Liquid`Zenio is the biggest wild card of the group. He's managed to avoid his worst match-up in ZvP, and he's drawn a pretty weak opponent in a potential ZvZ. Considering that his best match-up is TvZ, and that he's been famous for finding ways to sneak into the RO16, it looks good for him on paper. The problem is that he's playing against two TvZ monsters.
At his best, Zenio is an incredibly patient and fluid ZvT player, avoiding pointless engagements, sacrificing bases while quietly taking others, and waiting until he has exactly the right composition he needs to attack (vs MvPsC in Code A). At worst, he is overly aggressive and neglects his economy, giving up double population leads in ridiculous upsets (vs Empire|Kas in Kiev).
It's likely that it will all come down to how aggressively MKP or aLive can drop Zenio. Zenio's awareness and reactions are usually good, but not always great. sC got crushed when he decided to barely drop at all, while MMA absolutely dominated Zenio by committing heavily to drops and aggression (@the IEM World Championship).
Finally, we get to the two time MLG champion, and the fan favorite to win this group, MarineKingPrime. While I agree that he has a great chance of getting through, I'm not sure it's a done deal.
The first thing I thought when I saw MKP's group was 'Sucks that MKP doesn't get to play any Protoss opponents.' Strange as it might sound, MKP's ability to ignore supposed counter units to bio (colossi, templar, archons) and bludgeon Protoss players to death is more impressive to me than his victories over DRG in two grand finals. Despite the final scores, MKP's series against DRG felt like they really could have gone either way, whereas his recent TvP victories have just looked absurdly one-sided.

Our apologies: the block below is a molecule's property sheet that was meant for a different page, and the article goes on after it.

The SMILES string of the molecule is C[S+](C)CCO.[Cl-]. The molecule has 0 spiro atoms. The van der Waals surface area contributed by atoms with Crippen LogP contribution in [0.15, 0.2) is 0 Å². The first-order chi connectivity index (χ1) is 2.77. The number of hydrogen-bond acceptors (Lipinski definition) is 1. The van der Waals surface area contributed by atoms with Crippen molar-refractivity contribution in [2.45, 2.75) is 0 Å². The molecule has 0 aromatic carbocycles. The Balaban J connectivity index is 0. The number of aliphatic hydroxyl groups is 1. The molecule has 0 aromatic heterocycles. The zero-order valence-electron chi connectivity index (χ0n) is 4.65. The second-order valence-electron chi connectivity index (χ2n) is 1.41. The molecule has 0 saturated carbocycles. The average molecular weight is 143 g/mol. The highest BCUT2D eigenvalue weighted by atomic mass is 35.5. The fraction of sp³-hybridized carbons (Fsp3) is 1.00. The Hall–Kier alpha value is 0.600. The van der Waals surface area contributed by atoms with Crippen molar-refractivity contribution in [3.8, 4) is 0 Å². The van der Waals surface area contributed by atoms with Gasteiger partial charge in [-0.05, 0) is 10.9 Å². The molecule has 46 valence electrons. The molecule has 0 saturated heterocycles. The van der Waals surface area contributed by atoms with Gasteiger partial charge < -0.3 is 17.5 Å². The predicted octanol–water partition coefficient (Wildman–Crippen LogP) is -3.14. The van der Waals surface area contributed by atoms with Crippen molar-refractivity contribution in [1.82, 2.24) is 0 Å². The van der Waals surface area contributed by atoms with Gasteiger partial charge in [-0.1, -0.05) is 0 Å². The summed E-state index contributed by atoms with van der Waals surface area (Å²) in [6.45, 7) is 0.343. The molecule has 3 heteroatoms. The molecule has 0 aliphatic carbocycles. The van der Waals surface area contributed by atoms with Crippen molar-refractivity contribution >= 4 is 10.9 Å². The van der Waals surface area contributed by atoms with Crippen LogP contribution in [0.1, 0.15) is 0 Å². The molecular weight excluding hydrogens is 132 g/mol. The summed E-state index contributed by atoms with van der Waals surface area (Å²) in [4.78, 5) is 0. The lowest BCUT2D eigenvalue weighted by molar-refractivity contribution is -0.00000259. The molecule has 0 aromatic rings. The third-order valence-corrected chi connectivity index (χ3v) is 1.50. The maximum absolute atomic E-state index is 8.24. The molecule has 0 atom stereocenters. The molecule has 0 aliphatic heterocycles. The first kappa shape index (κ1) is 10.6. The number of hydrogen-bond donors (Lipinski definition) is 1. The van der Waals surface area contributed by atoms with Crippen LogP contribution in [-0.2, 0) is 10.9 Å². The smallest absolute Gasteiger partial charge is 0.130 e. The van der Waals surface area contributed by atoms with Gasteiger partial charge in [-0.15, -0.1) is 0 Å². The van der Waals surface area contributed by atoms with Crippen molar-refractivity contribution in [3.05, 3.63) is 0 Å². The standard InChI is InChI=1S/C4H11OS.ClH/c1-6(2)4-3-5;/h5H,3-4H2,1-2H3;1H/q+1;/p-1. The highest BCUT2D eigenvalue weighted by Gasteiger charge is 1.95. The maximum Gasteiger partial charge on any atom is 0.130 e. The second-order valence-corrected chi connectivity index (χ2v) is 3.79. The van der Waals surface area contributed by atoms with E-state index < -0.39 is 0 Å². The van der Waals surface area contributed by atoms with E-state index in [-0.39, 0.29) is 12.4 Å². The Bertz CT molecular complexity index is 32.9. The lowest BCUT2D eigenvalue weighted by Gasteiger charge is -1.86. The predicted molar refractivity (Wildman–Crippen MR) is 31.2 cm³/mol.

Looking at the recent past, He's lost precisely one PvT series he 'shouldn't' have lost against oGs.Vines in the GSTL, while he's dropped the occasional TvZ game or series against players he was expected to beat like TLO, Curious (on Calm Before the Storm, no less), and Losira. MKP is obviously an excellent TvZ player, but there's just a nagging feeling of uncertainty compared to when he plays TvP.
His TvT has really come a long way since it was a major liability in his game, though it's not as impressive as his other match-ups yet. It should serve him decently well against aLive, who is a good TvT player who gets just a little too much credit because Artosis went a bit overboard on the hyperbole after a good TvT series against Gumiho last season.
Overall outlook and prediction
Everyone has a pretty good chance against each other in this group, and the two Zergs could very well upset the two Terran favorites. The only head to head result that would really surprise me a little is July > Zenio, and that's a mirror anyway. For the sake of making a prediction though, I do think there are two clear favorites, and they are MKP and aLive.
aLive > July
MarineKing > Zenio
aLive > MarineKing
Zenio > July
MarineKing > Zenio
aLive and MarineKing advance.
Bañe-ata by shiroiusagi.
Writers: Fionn and Waxangel.
Graphics and Art: Meko and shiroiusagi.